Health professionals are asking Quebec to expand access to the anti-COVID treatment Paxlovid.

Is it time to expand access to Paxlovid, the treatment that reduces symptoms, risk of hospitalization and risk of death from COVID-19?

Some health professionals believe so, now that the treatment is available in sufficient quantities, but that the prescription criteria remain very restrictive.

“I think we are being too cautious,” says microbiologist Karl Weiss, an infectious disease specialist at the Jewish General Hospital in Montreal, in an interview with The Canadian Press.

“I prescribed a lot of Paxlovid to a lot of people. Of course patients at risk, ”he says, but also to others who did not necessarily meet the criteria established by the National Institute of Excellence in Health and Social Services (INESSS).

“I sometimes prescribed it to people who did not meet the criteria, but who, in my opinion, had clinically severe criteria, because they were doubly vaccinated but they had other important factors and then they were sick. I said to myself: I had better treat them before they come to the emergency room,” he admits candidly.

Very restrictive criteria

In Quebec, the directives of the Ministry of Health and Social Services (MSSS) limit treatment to certain very restricted groups of patients. These guidelines were established based on criteria established by the National Institute of Excellence in Health and Social Services (INESSS).

Approved by Health Canada last January and delivered in miniscule quantities – 6,000 treatments for all of Quebec initially – Paxlovid was initially authorized only for immunosuppressed people and non-vaccinated people who presented risk factors for complications. These criteria had been widened slightly in February and again in March, but have not changed since.

“It’s normal that at the beginning, there was first a limit on the quantity of drugs that were available. There was also an unknown on the part of many doctors about the ability to use the drug,” says Dr. Weiss. Also, he notes that even INESSS has given some leeway to prescribe to people who fall outside the criteria, but who may seem at risk according to the doctor’s clinical judgment.

“There is a certain code that we can put that allows us to prescribe the drug. There is still some leeway. INESSS was correct on that,” he says.

Criteria retained by the MSSS

115,000 doses received in Quebec

The question of available quantities, for its part, can no longer be raised. A check with the MSSS tells us that Quebec has so far received 115,000 Paxlovid treatments and that only 14,900 have been dispensed in pharmacies.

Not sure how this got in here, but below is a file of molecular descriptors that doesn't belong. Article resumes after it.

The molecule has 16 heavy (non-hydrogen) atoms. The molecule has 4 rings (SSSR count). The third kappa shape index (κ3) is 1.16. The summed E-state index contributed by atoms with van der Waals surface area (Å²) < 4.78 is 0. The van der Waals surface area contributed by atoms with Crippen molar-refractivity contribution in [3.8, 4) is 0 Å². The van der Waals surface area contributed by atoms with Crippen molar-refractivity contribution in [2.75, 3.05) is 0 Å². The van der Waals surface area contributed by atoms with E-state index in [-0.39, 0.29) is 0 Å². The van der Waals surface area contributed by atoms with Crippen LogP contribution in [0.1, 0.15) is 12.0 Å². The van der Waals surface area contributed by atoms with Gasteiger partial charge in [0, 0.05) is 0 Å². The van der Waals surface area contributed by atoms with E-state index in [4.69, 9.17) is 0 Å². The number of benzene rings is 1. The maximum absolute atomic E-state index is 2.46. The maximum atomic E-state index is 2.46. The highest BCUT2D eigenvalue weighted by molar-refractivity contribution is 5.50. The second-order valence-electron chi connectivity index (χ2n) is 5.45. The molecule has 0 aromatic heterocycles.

In an email to The Canadian Press, the MSSS adds that to this number “are added the treatments used directly in health establishments. In this regard, we do not have data on Paxlovid treatments served or used in healthcare settings.”

Although he does not want to risk giving an absolute figure, Karl Weiss nevertheless asserts that the establishments certainly did not come close to exhausting the stocks.

“It’s definitely a few thousand treatments. But even if you get to 20,000, you see we still have a lot of room to manoeuvre,” he says, referring to the 115,000 treatments received.

Pharmacists follow INESSS

Benoit Morin, president of the Association of Proprietary Pharmacists of Quebec (APPQ), explains that pharmacists, who now have the right to prescribe Paxlovid themselves, are sticking to the directives of the INESSS.

“We have an organization chart drawn up by INESSS that we must respect and which reflects these exclusions. Yes, that means that there are a lot of people who would like it and who don’t have it, ”he admits.

Benoit Morin does not hide, however, that he is eager to see new data on Paxlovid.

« Some people need to be collected on the risks, the side effects, to see if we can’t reduce these restrictions and increase the target audience, because if it’s ever a very safe treatment, people could benefit from it, that’s for sure.

“Could, for example, elderly people who have been vaccinated, but who develop less immunity to the vaccine, be able to benefit from it? That’s what the data will tell us. »

“There is no turning back”

He cautions, however, to avoid pushing too hard too fast because, when it comes to getting new treatments approved, it’s always hard to get the toothpaste back in the tube.

“Before giving the go, you need to have more solid data because there is no going back afterwards. When you let it go and you take risks, if something happens, on a large scale, it can be dramatic,” says Mr. Morin.